{smcl}
{hline}
{hi:help xtdcce2}{right: v. 4.7 - 06. June 2024}
{right:SJ18-3: st0536}
{right:SJ21-3: st0536_1}
{hline}
{title:Title}
{p 4 4}{cmd:xtdcce2} - estimating heterogeneous coefficient models using common correlated effects in a dynamic panel
with a large number of observations over groups and time periods.{p_end}
{title:Syntax}
{p 4 13}{cmd:xtdcce2} {depvar} [{indepvars}] [{varlist}2 = {varlist}_iv] {ifin} {cmd:,}
{cmdab:cr:osssectional(}{help varlist}{cmd:cr1 [,options1])}
[
{cmdab:globalcr:osssectional(}{help varlist}{cmd:cr2 [,options1])}
{cmdab:clustercr:osssectional(}{help varlist}{cmd:cr3 [,options1])}
{cmdab:p:ooled}({varlist})
{cmd:cr_lags}({it:string})
{cmdab:nocross:sectional}
{cmdab:ivreg2:options}({it:string})
{cmd:e_ivreg2}
{cmd:ivslow}
{cmdab:noi:sily}
{cmd:lr}({varlist})
{cmd:lr_options}({it:string})
{cmdab:pooledc:onstant}
{cmd:pooledvce}({it:string})
{cmdab:reportc:onstant}
{cmdab:noconst:ant}
{cmd:trend}
{cmdab:pooledt:rend}
{cmdab:jack:knife}
{cmdab:rec:ursive}
{cmdab:mgmis:sing}
{cmdab:expo:nent}
{cmdab:xtcse2:options(string)}
{cmd:nocd}
{cmdab:showi:ndividual}
{cmd:fullsample}
{cmd:fast}
{cmd:fast2}
{cmdab:blockdiag:use}
{cmdab:nodim:check}
{cmd:useqr}
{cmd:useinvsym}
{cmdab:NOOMIT:ted}]{p_end}
{p 4}{ul:Options for cross-sectional averages}{p_end}
{synoptset 20}{...}
{synopt:options1}Description{p_end}
{synoptline}
{synopt:{cmd:cr_lags(}{help numlist})}number of lags of cross-section averages{p_end}
{synopt:{cmdab:cl:ustercr(}{help varlist})}name of cluster variable(s), only for {cmd:clustercrosssectional}{p_end}
{synopt:{cmd:rcce}}use regularized CCE, see Juodis (2022) with the ER criterion from Ahn and Horenstein (2013) to select the number of eigenvectors for static panels, see {help xtdcce2##rcce:details}.{p_end}
{synopt:{cmd:rcce(options)}}as {cmd:rcce} but with further options options, see {help xtdcce2##options:Options}.{p_end}
{synopt:{cmdab:rccl:assifier}}perform test for rank condition, see De Vos et al. (2024). RC = 1 implies rank condition holds.{p_end}
{synopt:{cmdab:rccl:assifier(options)}}as {cmd:rctest} but with further options options, see {help xtdcce2##options:Options}.{p_end}
{synoptline}
{p2colreset}{...}
{p 4 4} where {varlist}2 are endogenous variables and {varlist}_iv the instruments.{p_end}
{p 4 4}Data has to be {cmd:xtset} before using {cmd:xtdcce2}; see {help tsset}.
{it:varlists} may contain time-series operators, see {help tsvarlist}, or factor variables, see {help fvvarlist}
and note on {help xtdcce2##collinearity:collinearity issues}.{break}
{cmd:xtdcce2} requires the {help moremata} package.{p_end}
{p 4 4}For a speed optimized version see {help xtdcce2fast}.{p_end}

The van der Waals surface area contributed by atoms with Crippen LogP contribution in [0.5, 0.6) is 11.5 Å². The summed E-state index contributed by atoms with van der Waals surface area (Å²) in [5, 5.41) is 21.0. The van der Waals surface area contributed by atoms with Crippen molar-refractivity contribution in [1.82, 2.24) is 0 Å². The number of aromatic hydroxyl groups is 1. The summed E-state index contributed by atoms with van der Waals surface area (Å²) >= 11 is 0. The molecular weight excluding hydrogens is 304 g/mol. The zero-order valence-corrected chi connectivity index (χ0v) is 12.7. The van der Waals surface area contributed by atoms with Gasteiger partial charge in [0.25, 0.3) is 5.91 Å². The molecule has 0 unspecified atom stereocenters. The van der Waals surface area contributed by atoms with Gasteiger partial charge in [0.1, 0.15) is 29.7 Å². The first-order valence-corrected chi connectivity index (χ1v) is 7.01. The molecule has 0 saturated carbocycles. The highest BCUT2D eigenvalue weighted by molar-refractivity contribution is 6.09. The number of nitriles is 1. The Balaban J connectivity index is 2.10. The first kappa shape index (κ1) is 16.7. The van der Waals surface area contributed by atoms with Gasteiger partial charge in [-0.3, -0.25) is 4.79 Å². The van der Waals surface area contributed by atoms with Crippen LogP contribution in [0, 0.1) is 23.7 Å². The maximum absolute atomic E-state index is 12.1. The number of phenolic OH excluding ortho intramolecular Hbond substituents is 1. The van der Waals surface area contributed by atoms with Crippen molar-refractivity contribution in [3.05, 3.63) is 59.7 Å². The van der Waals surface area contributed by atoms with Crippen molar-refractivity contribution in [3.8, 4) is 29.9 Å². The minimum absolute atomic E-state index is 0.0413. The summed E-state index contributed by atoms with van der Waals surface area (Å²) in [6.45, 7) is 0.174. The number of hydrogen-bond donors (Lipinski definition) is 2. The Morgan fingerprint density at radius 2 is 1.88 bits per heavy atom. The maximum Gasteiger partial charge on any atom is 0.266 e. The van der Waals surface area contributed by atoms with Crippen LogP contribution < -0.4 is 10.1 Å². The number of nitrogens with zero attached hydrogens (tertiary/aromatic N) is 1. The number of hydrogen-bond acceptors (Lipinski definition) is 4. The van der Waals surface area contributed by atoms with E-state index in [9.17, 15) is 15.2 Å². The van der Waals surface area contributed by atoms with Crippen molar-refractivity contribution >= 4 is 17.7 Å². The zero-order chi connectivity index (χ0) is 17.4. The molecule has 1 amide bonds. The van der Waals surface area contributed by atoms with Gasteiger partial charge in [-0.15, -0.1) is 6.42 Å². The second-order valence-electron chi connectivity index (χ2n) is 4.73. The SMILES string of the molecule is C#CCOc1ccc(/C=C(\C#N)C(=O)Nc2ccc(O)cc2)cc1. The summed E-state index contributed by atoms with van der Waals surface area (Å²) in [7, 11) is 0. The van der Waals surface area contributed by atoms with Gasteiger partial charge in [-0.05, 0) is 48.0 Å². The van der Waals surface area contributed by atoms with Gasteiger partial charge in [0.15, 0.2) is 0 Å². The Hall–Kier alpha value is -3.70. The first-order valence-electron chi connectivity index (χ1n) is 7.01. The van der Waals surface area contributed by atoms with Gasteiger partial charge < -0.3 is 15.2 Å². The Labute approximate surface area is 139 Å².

{title:Contents}
{p 4}{help xtdcce2##description:Description}{p_end}
{p 4}{help xtdcce2##options:Options}{p_end}
{p 4}{help xtdcce2##model:Econometric and Empirical Model}{p_end}
{p 8}{help xtdcce2##EconometricModel:Econometric Model}{p_end}
{p 8}{help xtdcce2##EmpiricalModel:Empirical Model}{p_end}
{p 8}{help xtdcce2##R2:Coefficient of Determination (R2)}{p_end}
{p 8}{help xtdcce2##rcc:Rank Classifier}{p_end}
{p 8}{help xtdcce2##ic:Information Criteria}{p_end}
{p 8}{help xtdcce2##collinearity:Issues with Collinearity}{p_end}
{p 4}{help xtdcce2##SpeedLargePanels:Large panels and speed}{p_end}
{p 4}{help xtdcce2##saved_vales:Saved Values}{p_end}
{p 4}{help xtdcce2##postestimation: Postestimation commands}{p_end}
{p 8}{help xtdcce2##postestpredict: predict}{p_end}
{p 8}{help xtdcce2##postestestat: estat}{p_end}
{p 8}{help xtdcce2##postestboot: Bootstrap}{p_end}
{p 8}{help xtdcce2##postestic: Information Criteria}{p_end}
{p 4}{help xtdcce2##examples:Examples}{p_end}
{p 4}{help xtdcce2##references:References}{p_end}
{p 4}{help xtdcce2##about:About}{p_end}
{marker description}{title:Description}
{p 4 4}{cmd:xtdcce2} estimates a heterogeneous coefficient model in a large panel with dependence between cross sectional units.
A panel is large if the number of cross-sectional units (or groups) and the number of time periods are going to infinity.{break}
It fits the following estimation methods:{p_end}
{p 8 8}
i) The Mean Group Estimator (MG, Pesaran and Smith 1995).{break}
ii) The Common Correlated Effects Estimator (CCE, Pesaran 2006),{break}
iii) The Dynamic Common Correlated Effects Estimator (DCCE, Chudik and Pesaran 2015), and{p_end}
{p 4 4}For a dynamic model, several methods to estimate long run effects are possible:{p_end}
{p 8 8} a) The Pooled Mean Group Estimator (PMG, Shin et. al 1999) based on an Error Correction Model, {break}
b) The Cross-Sectional Augmented Distributed Lag (CS-DL, Chudik et. al 2016) estimator which directly estimates the long run coefficients
from a dynamic equation, and {break}
c) The Cross-Sectional ARDL (CS-ARDL, Chudik et. al 2016) estimator using an ARDL model.{p_end}
{p 4 4}For a further discussion see Ditzen (2019).